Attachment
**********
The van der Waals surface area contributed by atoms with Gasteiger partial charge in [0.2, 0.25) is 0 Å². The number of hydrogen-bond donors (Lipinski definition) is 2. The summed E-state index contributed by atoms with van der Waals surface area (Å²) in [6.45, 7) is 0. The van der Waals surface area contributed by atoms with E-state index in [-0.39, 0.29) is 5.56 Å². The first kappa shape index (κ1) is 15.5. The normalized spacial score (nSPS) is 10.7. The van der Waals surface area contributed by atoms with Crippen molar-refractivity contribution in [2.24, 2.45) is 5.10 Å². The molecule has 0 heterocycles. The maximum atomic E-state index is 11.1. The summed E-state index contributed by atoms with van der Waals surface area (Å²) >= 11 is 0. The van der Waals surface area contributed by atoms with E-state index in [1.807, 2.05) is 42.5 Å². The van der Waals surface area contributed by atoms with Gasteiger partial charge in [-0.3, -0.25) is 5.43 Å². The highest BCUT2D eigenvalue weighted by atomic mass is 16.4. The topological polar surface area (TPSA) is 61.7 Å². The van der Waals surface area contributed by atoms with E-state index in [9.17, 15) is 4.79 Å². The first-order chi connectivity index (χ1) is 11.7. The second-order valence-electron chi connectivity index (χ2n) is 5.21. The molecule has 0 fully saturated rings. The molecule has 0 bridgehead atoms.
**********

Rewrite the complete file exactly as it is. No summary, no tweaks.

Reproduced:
The van der Waals surface area contributed by atoms with Gasteiger partial charge in [0.2, 0.25) is 0 Å². The number of hydrogen-bond donors (Lipinski definition) is 2. The summed E-state index contributed by atoms with van der Waals surface area (Å²) in [6.45, 7) is 0. The van der Waals surface area contributed by atoms with E-state index in [-0.39, 0.29) is 5.56 Å². The first kappa shape index (κ1) is 15.5. The normalized spacial score (nSPS) is 10.7. The van der Waals surface area contributed by atoms with Crippen molar-refractivity contribution in [2.24, 2.45) is 5.10 Å². The molecule has 0 heterocycles. The maximum atomic E-state index is 11.1. The summed E-state index contributed by atoms with van der Waals surface area (Å²) >= 11 is 0. The van der Waals surface area contributed by atoms with E-state index in [1.807, 2.05) is 42.5 Å². The van der Waals surface area contributed by atoms with Gasteiger partial charge in [-0.3, -0.25) is 5.43 Å². The highest BCUT2D eigenvalue weighted by atomic mass is 16.4. The topological polar surface area (TPSA) is 61.7 Å². The van der Waals surface area contributed by atoms with E-state index in [9.17, 15) is 4.79 Å². The first-order chi connectivity index (χ1) is 11.7. The second-order valence-electron chi connectivity index (χ2n) is 5.21. The molecule has 0 fully saturated rings. The molecule has 0 bridgehead atoms.